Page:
~ a growing and changing community
Please take a moment to consider the South Black Creek Ravine.
It flows from the north and under Weston Rd and along Humber Blvd, Alliance Ave and under Jane Street and all the way to the Humber River. If you live in Rockcliffe-Smythe or Mt.Dennis, you undoubtedly remember the flood of July 2013. Otherwise you might just ignore the unsightly and smelly channel that runs through your neighbourhood.
When I moved here in 2015, I had little idea of what was there. I knew there was a creek, but mostly I thought of Alliance as an industrial road. I was amazed to discover the area just off of Alliance at Cliff Street called, Black Creek Site East (Nice name for a park, eh?)
At first I just walked the one side, behind the industrial buildings on Alliance. I was delighted to find native trees planted, some at least ten years old and some new. Could this really be a conservation project? Well, not any more. (Please see article below) At the end of that green stretch there’s a sneaky little path up to Rockcliffe Bridge that you wouldn’t know was there. It’s right next to the Police Auction building. It is usually strewn with a little broken glass and garbage.
I decided to venture over to the other side, the side that is next to the Toronto Parks Maintenance facility. It’s also a nice stretch of green. That’s when I noticed the beautiful graffiti under Rockcliffe Blvd bridge. Intense colours and images. I’m not sure what they are supposed to mean, but they seem harmless, and a welcome splash of colour next to the cold pavement of the man made channel. As you continue along toward the city facility, you almost feel like your trespassing. There’s no welcoming feeling to this part of the park space. There is a large sewer grate which has collected garbage as water has run through it. The water in the channel is composed of industrial and city road runoff and, when in flood, raw sewage and what comes out of Lavender Creek. When you get to lavender creek, which empties over a large slime-covered concrete wall into Black creek, there are a few concrete blocks that you can step over and you’ve arrived at another green space and part of the same site. This green space connects with the Symes Road Parkway Trail. At this point you have almost gone in a complete circle. One that you wouldn’t even know is there.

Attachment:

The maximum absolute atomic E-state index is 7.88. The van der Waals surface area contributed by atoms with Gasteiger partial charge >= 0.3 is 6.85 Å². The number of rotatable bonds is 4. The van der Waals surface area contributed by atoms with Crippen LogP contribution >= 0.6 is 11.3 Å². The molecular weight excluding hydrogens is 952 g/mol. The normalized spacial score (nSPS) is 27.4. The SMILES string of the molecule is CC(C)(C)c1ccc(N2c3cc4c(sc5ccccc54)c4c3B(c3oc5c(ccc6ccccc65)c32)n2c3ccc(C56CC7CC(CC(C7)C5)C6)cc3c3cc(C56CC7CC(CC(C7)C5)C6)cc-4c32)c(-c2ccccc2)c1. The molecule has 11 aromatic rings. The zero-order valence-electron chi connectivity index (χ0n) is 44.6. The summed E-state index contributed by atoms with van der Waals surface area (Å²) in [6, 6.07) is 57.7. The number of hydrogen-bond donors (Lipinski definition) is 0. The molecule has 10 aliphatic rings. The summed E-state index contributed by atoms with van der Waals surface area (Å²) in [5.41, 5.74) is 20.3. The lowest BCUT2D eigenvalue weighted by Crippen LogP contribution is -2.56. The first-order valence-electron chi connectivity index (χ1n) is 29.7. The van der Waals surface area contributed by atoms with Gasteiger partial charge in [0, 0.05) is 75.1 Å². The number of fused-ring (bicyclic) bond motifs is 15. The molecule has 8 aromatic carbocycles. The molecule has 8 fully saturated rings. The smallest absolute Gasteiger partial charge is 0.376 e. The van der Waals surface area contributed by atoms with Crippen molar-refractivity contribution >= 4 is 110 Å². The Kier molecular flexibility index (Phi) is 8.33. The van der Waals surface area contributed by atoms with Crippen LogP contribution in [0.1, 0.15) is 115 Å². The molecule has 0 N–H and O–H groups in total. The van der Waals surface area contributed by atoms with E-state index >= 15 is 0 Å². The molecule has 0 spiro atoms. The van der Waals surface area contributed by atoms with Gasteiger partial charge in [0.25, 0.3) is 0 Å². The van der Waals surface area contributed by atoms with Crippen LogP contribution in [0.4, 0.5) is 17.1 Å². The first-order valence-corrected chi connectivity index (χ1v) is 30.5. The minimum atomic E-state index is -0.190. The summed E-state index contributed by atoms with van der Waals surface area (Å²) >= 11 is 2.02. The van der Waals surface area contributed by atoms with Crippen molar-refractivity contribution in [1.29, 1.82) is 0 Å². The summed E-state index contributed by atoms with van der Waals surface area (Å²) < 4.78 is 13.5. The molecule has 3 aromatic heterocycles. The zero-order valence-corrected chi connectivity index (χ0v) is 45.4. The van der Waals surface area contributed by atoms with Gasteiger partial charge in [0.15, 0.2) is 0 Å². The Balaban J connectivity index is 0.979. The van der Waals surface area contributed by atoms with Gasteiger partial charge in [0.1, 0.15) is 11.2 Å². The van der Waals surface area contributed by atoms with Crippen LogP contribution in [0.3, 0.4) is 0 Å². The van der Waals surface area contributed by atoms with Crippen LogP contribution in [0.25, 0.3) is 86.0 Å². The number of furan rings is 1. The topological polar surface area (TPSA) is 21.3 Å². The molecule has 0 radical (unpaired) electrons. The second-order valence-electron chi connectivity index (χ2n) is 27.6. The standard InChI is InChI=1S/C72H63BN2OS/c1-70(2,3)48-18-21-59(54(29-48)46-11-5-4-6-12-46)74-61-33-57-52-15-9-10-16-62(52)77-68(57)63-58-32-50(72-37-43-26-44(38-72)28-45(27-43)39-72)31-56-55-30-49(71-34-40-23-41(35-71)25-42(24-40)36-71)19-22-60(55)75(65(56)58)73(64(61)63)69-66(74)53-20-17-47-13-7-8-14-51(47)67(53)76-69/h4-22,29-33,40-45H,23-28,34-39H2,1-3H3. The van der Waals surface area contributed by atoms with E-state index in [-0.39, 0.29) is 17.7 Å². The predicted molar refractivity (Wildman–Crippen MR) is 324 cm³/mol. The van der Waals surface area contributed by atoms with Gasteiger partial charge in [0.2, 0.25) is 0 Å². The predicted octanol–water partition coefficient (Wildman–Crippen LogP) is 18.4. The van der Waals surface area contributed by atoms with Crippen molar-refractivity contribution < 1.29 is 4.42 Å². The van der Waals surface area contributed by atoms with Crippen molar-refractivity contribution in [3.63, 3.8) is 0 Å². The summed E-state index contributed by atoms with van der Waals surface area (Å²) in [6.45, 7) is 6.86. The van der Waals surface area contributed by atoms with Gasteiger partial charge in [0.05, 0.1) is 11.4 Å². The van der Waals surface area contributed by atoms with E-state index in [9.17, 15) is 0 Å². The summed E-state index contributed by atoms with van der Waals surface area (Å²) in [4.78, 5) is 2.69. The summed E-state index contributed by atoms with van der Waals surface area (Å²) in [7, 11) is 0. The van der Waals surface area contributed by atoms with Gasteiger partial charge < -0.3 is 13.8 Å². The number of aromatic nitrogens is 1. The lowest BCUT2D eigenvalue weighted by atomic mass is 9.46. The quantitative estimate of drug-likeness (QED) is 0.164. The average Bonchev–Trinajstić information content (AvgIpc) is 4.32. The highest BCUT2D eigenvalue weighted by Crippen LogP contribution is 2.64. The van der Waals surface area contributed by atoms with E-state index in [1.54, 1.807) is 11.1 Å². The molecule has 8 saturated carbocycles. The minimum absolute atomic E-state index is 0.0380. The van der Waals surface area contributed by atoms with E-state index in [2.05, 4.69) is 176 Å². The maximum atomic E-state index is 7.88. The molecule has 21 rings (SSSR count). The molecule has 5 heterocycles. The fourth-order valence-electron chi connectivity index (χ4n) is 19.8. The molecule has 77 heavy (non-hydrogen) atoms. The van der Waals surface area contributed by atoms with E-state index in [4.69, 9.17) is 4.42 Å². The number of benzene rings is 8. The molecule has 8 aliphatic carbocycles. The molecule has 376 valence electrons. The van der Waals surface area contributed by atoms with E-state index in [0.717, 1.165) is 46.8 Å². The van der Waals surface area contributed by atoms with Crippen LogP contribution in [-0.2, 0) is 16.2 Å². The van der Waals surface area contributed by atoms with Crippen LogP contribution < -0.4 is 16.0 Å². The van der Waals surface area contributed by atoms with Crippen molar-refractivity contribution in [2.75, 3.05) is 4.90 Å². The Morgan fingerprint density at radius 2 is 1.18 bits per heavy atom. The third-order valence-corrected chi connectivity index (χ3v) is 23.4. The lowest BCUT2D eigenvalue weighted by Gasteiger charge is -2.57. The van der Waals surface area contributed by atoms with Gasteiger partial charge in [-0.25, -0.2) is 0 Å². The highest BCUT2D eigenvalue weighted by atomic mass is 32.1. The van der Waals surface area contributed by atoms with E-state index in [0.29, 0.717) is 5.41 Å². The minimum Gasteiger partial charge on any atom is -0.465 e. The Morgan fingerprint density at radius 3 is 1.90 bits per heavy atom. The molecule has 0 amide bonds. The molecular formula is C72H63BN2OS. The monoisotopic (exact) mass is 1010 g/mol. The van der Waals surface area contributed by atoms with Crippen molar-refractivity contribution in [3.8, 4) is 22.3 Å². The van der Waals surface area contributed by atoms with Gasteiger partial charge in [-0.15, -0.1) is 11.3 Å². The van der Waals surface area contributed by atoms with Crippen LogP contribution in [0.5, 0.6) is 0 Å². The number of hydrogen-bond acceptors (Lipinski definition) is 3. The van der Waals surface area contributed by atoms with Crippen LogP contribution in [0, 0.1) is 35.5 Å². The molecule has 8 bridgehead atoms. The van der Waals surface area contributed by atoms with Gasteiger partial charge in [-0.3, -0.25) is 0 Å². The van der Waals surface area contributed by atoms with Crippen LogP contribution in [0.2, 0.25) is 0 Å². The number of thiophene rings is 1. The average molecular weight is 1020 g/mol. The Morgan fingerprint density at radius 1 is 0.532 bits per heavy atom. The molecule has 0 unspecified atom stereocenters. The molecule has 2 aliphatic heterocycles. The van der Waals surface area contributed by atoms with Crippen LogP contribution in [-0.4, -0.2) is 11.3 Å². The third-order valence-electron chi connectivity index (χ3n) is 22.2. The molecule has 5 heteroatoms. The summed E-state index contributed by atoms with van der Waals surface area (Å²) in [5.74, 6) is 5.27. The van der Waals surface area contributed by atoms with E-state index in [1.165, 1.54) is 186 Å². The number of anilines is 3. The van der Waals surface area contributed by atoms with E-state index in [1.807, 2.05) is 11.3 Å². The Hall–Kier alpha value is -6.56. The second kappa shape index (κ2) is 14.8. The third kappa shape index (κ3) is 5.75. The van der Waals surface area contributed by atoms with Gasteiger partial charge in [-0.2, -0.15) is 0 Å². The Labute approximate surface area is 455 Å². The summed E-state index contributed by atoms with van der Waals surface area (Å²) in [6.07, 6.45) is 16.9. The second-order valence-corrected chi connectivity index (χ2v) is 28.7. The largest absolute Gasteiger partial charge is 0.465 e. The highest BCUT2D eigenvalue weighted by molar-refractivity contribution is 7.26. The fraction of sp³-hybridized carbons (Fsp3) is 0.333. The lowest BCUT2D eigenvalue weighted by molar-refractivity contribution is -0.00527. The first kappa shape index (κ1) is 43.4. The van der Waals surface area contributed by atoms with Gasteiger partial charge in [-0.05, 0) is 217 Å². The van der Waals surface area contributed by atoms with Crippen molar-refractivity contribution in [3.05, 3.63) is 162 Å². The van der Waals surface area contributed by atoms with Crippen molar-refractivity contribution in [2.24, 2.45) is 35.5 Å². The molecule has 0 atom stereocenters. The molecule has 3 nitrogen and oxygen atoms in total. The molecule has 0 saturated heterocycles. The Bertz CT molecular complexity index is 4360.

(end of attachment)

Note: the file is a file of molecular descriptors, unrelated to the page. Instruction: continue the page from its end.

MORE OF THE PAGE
During one walk my, at the time, 6 month old puppy decided to jump in on a hot summer day. She was on a leash but there was no stopping her. She smelled like she had been bathed in the most putrid stew you could imagine. That was one of the days that I didn’t have the car and couldn’t make it down to High Park to the off-leash area. One of the ‘feels like 40’ days.
Wouldn’t it be nice if the water that was washing down the creek and into the Humber weren’t so rancid? If we could walk out the door and into the green space that lines our streets and feel safe and proud?
There is a way to restore Black Creek and naturally filter the water so that when it reaches the Humber, and eventually Lake Ontario (our drinking water supply). It can be free of many of the pollutants that it picks up on the way if it is allowed to naturally seep into the earth or flow over rock. It would be great to see the birds that sometimes sit in that water and think, ‘oh how lovely’ instead of, ‘oh dear, poor birds.’There is a way for this community to enjoy more green space and to be proud of our growing and diverse neighbourhood.
Our Ward (Ward 11) is on the City’s list as a Neighbourhood Improvement Area.
Let’s ask for change. We deserve Park equity.
Join our neighbourhood Facebook Group to stay in the loop and to add to the discussion: Friends of the South Black Creek Ravine.
Please Read This..an article about the Ugliest Side of Toronto’s Ravine. It’s not pretty.